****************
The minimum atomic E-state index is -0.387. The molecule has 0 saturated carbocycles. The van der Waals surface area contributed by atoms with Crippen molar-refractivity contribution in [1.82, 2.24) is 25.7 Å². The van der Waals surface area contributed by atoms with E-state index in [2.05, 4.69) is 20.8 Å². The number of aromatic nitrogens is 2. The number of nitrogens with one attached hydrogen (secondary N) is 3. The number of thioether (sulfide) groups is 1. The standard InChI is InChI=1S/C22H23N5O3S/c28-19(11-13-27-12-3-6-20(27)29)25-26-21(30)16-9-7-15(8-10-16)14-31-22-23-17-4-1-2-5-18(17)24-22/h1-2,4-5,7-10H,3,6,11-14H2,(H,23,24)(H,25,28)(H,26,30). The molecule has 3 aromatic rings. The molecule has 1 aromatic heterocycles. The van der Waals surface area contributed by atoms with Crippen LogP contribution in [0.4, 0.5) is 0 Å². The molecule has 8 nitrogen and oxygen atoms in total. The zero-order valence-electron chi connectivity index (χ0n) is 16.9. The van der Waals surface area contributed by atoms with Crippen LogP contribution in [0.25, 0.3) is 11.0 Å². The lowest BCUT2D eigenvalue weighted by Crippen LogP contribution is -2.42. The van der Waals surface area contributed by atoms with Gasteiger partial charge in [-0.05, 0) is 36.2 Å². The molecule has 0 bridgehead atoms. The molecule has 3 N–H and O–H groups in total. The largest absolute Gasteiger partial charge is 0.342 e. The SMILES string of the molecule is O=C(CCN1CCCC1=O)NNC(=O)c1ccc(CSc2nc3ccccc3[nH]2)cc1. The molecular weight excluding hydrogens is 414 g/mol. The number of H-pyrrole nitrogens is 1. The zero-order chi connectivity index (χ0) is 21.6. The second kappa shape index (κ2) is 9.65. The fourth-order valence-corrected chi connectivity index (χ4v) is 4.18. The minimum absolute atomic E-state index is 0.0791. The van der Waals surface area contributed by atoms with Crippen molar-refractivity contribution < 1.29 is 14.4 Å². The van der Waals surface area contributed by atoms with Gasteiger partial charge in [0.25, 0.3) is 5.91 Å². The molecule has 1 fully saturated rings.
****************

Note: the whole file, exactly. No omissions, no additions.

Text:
The minimum atomic E-state index is -0.387. The molecule has 0 saturated carbocycles. The van der Waals surface area contributed by atoms with Crippen molar-refractivity contribution in [1.82, 2.24) is 25.7 Å². The van der Waals surface area contributed by atoms with E-state index in [2.05, 4.69) is 20.8 Å². The number of aromatic nitrogens is 2. The number of nitrogens with one attached hydrogen (secondary N) is 3. The number of thioether (sulfide) groups is 1. The standard InChI is InChI=1S/C22H23N5O3S/c28-19(11-13-27-12-3-6-20(27)29)25-26-21(30)16-9-7-15(8-10-16)14-31-22-23-17-4-1-2-5-18(17)24-22/h1-2,4-5,7-10H,3,6,11-14H2,(H,23,24)(H,25,28)(H,26,30). The molecule has 3 aromatic rings. The molecule has 1 aromatic heterocycles. The van der Waals surface area contributed by atoms with Crippen LogP contribution in [0.4, 0.5) is 0 Å². The molecule has 8 nitrogen and oxygen atoms in total. The zero-order valence-electron chi connectivity index (χ0n) is 16.9. The van der Waals surface area contributed by atoms with Crippen LogP contribution in [0.25, 0.3) is 11.0 Å². The lowest BCUT2D eigenvalue weighted by Crippen LogP contribution is -2.42. The van der Waals surface area contributed by atoms with Gasteiger partial charge in [-0.05, 0) is 36.2 Å². The molecule has 0 bridgehead atoms. The molecule has 3 N–H and O–H groups in total. The largest absolute Gasteiger partial charge is 0.342 e. The SMILES string of the molecule is O=C(CCN1CCCC1=O)NNC(=O)c1ccc(CSc2nc3ccccc3[nH]2)cc1. The molecular weight excluding hydrogens is 414 g/mol. The number of H-pyrrole nitrogens is 1. The zero-order chi connectivity index (χ0) is 21.6. The second kappa shape index (κ2) is 9.65. The fourth-order valence-corrected chi connectivity index (χ4v) is 4.18. The minimum absolute atomic E-state index is 0.0791. The van der Waals surface area contributed by atoms with Crippen molar-refractivity contribution < 1.29 is 14.4 Å². The van der Waals surface area contributed by atoms with Gasteiger partial charge in [0.25, 0.3) is 5.91 Å². The molecule has 1 fully saturated rings.